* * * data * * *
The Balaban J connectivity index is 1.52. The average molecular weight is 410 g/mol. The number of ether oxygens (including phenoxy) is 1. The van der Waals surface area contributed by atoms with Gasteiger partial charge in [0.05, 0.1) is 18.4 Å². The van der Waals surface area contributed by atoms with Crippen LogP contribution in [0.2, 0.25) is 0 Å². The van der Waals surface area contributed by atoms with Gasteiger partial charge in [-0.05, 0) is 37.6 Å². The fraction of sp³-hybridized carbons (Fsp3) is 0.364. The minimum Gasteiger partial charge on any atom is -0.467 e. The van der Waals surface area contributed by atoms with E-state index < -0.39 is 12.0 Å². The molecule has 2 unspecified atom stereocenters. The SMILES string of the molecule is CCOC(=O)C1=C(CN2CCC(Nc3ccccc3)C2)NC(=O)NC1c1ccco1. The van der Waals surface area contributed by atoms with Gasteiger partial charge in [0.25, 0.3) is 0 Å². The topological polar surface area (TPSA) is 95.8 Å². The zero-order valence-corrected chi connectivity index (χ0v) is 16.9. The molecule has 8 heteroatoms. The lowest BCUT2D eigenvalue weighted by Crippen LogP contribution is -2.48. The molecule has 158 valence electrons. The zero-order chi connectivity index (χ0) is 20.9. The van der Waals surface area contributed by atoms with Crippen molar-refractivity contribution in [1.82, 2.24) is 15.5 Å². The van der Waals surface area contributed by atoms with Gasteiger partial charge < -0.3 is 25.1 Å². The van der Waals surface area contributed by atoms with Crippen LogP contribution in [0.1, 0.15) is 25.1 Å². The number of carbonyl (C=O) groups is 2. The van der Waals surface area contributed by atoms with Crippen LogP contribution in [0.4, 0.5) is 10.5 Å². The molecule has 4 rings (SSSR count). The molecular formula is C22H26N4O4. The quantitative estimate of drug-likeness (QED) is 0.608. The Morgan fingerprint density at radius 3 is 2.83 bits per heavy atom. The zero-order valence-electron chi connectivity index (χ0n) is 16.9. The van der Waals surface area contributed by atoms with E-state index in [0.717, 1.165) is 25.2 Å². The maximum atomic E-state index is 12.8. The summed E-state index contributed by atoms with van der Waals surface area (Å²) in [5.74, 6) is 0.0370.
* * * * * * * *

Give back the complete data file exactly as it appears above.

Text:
The Balaban J connectivity index is 1.52. The average molecular weight is 410 g/mol. The number of ether oxygens (including phenoxy) is 1. The van der Waals surface area contributed by atoms with Gasteiger partial charge in [0.05, 0.1) is 18.4 Å². The van der Waals surface area contributed by atoms with Crippen LogP contribution in [0.2, 0.25) is 0 Å². The van der Waals surface area contributed by atoms with Gasteiger partial charge in [-0.05, 0) is 37.6 Å². The fraction of sp³-hybridized carbons (Fsp3) is 0.364. The minimum Gasteiger partial charge on any atom is -0.467 e. The van der Waals surface area contributed by atoms with E-state index < -0.39 is 12.0 Å². The molecule has 2 unspecified atom stereocenters. The SMILES string of the molecule is CCOC(=O)C1=C(CN2CCC(Nc3ccccc3)C2)NC(=O)NC1c1ccco1. The van der Waals surface area contributed by atoms with Gasteiger partial charge in [0.25, 0.3) is 0 Å². The topological polar surface area (TPSA) is 95.8 Å². The zero-order valence-corrected chi connectivity index (χ0v) is 16.9. The molecule has 8 heteroatoms. The lowest BCUT2D eigenvalue weighted by Crippen LogP contribution is -2.48. The molecule has 158 valence electrons. The zero-order chi connectivity index (χ0) is 20.9. The van der Waals surface area contributed by atoms with Crippen molar-refractivity contribution in [1.82, 2.24) is 15.5 Å². The van der Waals surface area contributed by atoms with Gasteiger partial charge < -0.3 is 25.1 Å². The van der Waals surface area contributed by atoms with Crippen LogP contribution in [0.1, 0.15) is 25.1 Å². The number of carbonyl (C=O) groups is 2. The van der Waals surface area contributed by atoms with Crippen LogP contribution in [0.4, 0.5) is 10.5 Å². The molecule has 4 rings (SSSR count). The molecular formula is C22H26N4O4. The quantitative estimate of drug-likeness (QED) is 0.608. The Morgan fingerprint density at radius 3 is 2.83 bits per heavy atom. The zero-order valence-electron chi connectivity index (χ0n) is 16.9. The van der Waals surface area contributed by atoms with E-state index in [0.717, 1.165) is 25.2 Å². The maximum atomic E-state index is 12.8. The summed E-state index contributed by atoms with van der Waals surface area (Å²) in [5.74, 6) is 0.0370.